It was thirsty work as the sun got higher in the sky. For a moment, the sunlight flickered causing her and the other girls to look up. That’s when they heard the planes. They crisscrossed the sky, their engines whirring and the sound of bullets rattling away. They stopped to watch the dog fight, unable to make out which side was which.

She would think of those pilot’s years later as she herself soared over the Kentish countryside in a glider, though her thoughts were distracted when the pilot’s wooden arm came unstuck, a problem she was sure those other pilots never encountered. How ridiculous that story would have seemed to the girl as she went back to picking the hops.

The Life and Times of Donald Trump’s Bowel Movement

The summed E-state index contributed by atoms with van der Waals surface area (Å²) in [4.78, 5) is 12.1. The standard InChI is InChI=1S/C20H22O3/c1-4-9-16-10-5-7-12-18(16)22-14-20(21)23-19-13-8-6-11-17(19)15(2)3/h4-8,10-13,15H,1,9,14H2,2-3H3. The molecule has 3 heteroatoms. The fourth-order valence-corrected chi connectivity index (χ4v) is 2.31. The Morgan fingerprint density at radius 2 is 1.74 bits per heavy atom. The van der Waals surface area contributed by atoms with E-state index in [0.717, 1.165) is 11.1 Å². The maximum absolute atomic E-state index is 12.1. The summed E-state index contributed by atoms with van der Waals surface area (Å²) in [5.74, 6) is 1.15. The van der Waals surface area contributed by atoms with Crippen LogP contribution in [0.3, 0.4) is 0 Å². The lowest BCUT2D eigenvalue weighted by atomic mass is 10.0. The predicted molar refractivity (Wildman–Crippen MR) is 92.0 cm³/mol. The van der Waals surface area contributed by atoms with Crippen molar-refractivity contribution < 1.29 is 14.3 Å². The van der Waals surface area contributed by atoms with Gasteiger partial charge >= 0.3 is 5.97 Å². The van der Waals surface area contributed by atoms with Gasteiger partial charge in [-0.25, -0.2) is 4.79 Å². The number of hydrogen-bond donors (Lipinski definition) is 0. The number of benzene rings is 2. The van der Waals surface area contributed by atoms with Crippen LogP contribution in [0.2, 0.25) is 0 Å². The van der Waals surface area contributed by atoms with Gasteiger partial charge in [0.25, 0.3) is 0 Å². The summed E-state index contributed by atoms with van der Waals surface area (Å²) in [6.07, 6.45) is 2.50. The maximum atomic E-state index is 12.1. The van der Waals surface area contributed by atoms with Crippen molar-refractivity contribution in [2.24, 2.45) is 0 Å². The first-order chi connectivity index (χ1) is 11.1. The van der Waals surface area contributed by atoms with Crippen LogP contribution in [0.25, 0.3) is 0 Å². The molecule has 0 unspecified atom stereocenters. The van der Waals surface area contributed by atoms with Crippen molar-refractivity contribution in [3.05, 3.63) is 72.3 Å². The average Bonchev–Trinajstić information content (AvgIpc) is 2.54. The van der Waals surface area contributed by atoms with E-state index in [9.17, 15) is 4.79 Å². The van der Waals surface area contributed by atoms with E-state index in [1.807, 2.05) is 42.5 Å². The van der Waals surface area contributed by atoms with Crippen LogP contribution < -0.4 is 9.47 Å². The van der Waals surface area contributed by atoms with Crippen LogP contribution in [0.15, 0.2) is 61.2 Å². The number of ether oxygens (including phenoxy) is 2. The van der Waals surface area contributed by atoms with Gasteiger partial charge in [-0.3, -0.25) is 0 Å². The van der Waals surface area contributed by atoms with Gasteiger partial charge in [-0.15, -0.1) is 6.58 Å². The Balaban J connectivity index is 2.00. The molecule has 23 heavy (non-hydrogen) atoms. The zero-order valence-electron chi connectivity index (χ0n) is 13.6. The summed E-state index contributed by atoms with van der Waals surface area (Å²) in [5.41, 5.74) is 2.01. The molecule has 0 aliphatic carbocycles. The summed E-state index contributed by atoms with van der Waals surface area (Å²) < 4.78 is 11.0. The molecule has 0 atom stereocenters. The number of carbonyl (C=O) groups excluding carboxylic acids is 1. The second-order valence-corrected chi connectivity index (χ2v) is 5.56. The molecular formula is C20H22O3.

I started out life as a burger. He ate me with a knife and fork. God damn it. I don’t deserve this.

I began to make my descent into the gloom, twisting and writhing my way through hateful, vapid passages. How many burgers do Americans eat every year? I could have lived a normal life but instead I’m doomed to passed through this torturous wreck. Sure, many will suffer a lot more, many of them because of this obscenity I am a part of. But still, this feels like a very unique hell.

Eventually I found myself at long last being digested. This horrible journey would shortly be at an end. I tried to remain as whole as I could, begrudging every morsel that would be used to fuel him. During my journey, I had heard much from him, and well, let’s just say it takes a piece of shit to know a piece of shit.